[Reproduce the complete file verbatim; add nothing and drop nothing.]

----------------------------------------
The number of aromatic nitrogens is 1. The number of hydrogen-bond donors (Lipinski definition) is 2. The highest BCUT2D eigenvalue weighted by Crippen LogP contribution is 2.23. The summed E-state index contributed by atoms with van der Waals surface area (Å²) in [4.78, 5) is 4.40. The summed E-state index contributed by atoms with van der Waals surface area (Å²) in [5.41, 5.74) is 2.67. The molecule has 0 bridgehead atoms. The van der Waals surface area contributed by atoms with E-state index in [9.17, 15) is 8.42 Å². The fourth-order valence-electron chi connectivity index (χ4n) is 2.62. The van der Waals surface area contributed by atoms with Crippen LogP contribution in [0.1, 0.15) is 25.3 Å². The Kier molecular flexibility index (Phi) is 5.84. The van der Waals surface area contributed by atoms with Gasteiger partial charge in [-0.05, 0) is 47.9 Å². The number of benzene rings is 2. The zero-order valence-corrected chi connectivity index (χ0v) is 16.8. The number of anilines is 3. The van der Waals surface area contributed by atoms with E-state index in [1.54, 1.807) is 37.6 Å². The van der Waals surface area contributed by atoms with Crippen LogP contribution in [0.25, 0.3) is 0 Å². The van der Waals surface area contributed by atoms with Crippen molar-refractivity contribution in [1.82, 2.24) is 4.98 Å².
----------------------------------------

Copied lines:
The number of aromatic nitrogens is 1. The number of hydrogen-bond donors (Lipinski definition) is 2. The highest BCUT2D eigenvalue weighted by Crippen LogP contribution is 2.23. The summed E-state index contributed by atoms with van der Waals surface area (Å²) in [4.78, 5) is 4.40. The summed E-state index contributed by atoms with van der Waals surface area (Å²) in [5.41, 5.74) is 2.67. The molecule has 0 bridgehead atoms. The van der Waals surface area contributed by atoms with E-state index in [9.17, 15) is 8.42 Å². The fourth-order valence-electron chi connectivity index (χ4n) is 2.62. The van der Waals surface area contributed by atoms with Crippen LogP contribution in [0.1, 0.15) is 25.3 Å². The Kier molecular flexibility index (Phi) is 5.84. The van der Waals surface area contributed by atoms with Gasteiger partial charge in [-0.05, 0) is 47.9 Å². The number of benzene rings is 2. The zero-order valence-corrected chi connectivity index (χ0v) is 16.8. The number of anilines is 3. The van der Waals surface area contributed by atoms with E-state index in [1.54, 1.807) is 37.6 Å². The van der Waals surface area contributed by atoms with Crippen LogP contribution in [0.25, 0.3) is 0 Å². The van der Waals surface area contributed by atoms with Crippen molar-refractivity contribution in [1.82, 2.24) is 4.98 Å².